On this dayMay 30, 1943

White Mobs Attack Latino Youth in Los Angeles “Zoot Suit Riots”

Image | Anthony Potter Collection, Hulton Archive, Getty Images

On May 30, 1943, a scuffle between a group of soldiers and a group of zoot suit wearers sparked a series of conflicts that became known as the Zoot Suit Riots.

World War II fueled a 1943 population influx into Los Angeles, California, that coincided with an increase in petty crime. White residents blamed Latino youth, who often wore distinctive, colorful garments known as “zoot suits.” Many members of the military stationed in Los Angeles were also hostile to wearers of zoot suits, which they view as an affront to wartime rationing policies.

With racial tensions high, the small conflict that began on May 30th sparked a violent and widespread riot as white sailors and soldiers spread through Los Angeles attacking Latino youth wearing zoot suits, beating them with belt buckles and ropes, and stripping them of their clothes. Law enforcement did not intervene in support of the Latino victims and instead charged them with vagrancy, while Los Angeles newspapers encouraged the violence and portrayed Latino youth as deserving of brutal treatment.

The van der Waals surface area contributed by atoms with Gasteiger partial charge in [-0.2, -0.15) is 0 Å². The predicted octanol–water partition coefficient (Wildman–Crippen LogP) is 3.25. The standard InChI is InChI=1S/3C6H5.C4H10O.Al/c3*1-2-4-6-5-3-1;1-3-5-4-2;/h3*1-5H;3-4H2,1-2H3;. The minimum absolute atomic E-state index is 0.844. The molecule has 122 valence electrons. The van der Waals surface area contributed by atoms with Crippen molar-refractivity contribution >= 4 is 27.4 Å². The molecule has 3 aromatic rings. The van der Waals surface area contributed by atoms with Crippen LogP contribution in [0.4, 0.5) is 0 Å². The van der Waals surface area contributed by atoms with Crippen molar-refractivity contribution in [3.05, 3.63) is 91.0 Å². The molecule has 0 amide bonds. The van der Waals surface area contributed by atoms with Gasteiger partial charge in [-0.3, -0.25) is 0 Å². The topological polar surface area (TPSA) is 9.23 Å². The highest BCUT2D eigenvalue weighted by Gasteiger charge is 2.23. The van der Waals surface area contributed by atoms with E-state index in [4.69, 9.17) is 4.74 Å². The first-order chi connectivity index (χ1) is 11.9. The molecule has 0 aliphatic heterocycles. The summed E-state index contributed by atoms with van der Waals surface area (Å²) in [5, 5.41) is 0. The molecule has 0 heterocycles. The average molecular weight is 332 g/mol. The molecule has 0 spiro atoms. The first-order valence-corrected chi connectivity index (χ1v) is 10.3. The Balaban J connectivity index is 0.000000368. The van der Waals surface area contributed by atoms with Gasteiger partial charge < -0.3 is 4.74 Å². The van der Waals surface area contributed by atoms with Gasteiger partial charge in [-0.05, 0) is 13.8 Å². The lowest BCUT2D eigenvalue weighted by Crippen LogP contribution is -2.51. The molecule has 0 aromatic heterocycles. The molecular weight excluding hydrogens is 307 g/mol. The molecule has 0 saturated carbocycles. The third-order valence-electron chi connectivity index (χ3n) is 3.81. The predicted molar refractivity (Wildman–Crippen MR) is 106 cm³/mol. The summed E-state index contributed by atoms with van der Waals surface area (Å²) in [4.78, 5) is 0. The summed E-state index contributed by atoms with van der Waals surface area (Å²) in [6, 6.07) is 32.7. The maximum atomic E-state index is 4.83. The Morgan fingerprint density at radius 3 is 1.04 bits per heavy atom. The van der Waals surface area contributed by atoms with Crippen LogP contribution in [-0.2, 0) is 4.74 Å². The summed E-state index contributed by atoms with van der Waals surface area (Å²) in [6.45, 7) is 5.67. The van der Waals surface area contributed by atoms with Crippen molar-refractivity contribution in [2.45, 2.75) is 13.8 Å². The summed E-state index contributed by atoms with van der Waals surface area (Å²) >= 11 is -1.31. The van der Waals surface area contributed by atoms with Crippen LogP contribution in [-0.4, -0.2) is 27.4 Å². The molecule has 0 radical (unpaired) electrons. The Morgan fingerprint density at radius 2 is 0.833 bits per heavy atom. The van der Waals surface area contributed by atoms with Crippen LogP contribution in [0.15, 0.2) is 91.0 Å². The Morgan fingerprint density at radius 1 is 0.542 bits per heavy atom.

Critical observers, including those in the black press, rejected the crime-control justifications for the attacks and linked “zoot suit” violence to historical prejudice against people of color in the United States. A July 1943 article in the NAACP's Crisis magazine asserted that “Zoot Riots are Race Riots.”

Following the Zoot Suit Riots, similar incidents occurred in cities throughout the United States, as white members of the military and white employees of military contractors targeted black and Latino youth with violence. By one estimate, in 1943 alone, 242 instances of racial violence occurred in forty-seven American cities.

About EJI

The Equal Justice Initiative works to end mass incarceration, excessive punishment, and racial inequality.

Learn more

About this website

Until we confront our history of racial injustice and its legacy, we cannot overcome the racial bias that exists today.

Learn more